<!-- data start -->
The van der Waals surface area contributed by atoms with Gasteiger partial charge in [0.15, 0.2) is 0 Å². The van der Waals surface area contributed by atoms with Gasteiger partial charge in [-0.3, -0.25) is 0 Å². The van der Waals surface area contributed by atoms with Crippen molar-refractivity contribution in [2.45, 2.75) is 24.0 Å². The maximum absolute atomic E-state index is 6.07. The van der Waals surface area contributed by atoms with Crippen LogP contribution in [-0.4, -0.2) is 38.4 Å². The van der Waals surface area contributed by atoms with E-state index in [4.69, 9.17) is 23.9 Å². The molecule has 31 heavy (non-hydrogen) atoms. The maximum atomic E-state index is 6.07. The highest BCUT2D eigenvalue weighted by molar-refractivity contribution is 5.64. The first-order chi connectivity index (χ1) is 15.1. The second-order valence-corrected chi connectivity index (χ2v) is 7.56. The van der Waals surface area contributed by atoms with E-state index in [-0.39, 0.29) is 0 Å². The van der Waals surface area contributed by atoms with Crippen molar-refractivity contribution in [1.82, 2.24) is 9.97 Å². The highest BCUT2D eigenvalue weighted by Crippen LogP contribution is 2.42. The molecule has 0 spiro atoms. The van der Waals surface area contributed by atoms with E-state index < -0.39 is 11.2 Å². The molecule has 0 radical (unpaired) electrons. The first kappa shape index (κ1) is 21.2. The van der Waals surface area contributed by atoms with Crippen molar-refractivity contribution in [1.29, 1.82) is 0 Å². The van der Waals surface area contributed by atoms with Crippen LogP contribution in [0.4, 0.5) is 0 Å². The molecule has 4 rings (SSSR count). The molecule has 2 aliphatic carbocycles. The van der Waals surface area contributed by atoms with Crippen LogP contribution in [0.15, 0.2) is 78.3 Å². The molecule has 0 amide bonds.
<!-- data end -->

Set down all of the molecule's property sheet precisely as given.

The van der Waals surface area contributed by atoms with Gasteiger partial charge in [0.15, 0.2) is 0 Å². The van der Waals surface area contributed by atoms with Gasteiger partial charge in [-0.3, -0.25) is 0 Å². The van der Waals surface area contributed by atoms with Crippen molar-refractivity contribution in [2.45, 2.75) is 24.0 Å². The maximum absolute atomic E-state index is 6.07. The van der Waals surface area contributed by atoms with Crippen LogP contribution in [-0.4, -0.2) is 38.4 Å². The van der Waals surface area contributed by atoms with E-state index in [4.69, 9.17) is 23.9 Å². The molecule has 31 heavy (non-hydrogen) atoms. The maximum atomic E-state index is 6.07. The highest BCUT2D eigenvalue weighted by molar-refractivity contribution is 5.64. The first-order chi connectivity index (χ1) is 15.1. The second-order valence-corrected chi connectivity index (χ2v) is 7.56. The van der Waals surface area contributed by atoms with E-state index in [-0.39, 0.29) is 0 Å². The van der Waals surface area contributed by atoms with Crippen molar-refractivity contribution in [1.82, 2.24) is 9.97 Å². The highest BCUT2D eigenvalue weighted by Crippen LogP contribution is 2.42. The molecule has 0 spiro atoms. The van der Waals surface area contributed by atoms with E-state index < -0.39 is 11.2 Å². The molecule has 0 radical (unpaired) electrons. The first kappa shape index (κ1) is 21.2. The van der Waals surface area contributed by atoms with Crippen molar-refractivity contribution in [1.29, 1.82) is 0 Å². The van der Waals surface area contributed by atoms with Crippen LogP contribution in [0.4, 0.5) is 0 Å². The molecule has 4 rings (SSSR count). The molecule has 2 aliphatic carbocycles. The van der Waals surface area contributed by atoms with Crippen LogP contribution in [0.15, 0.2) is 78.3 Å². The molecule has 0 amide bonds.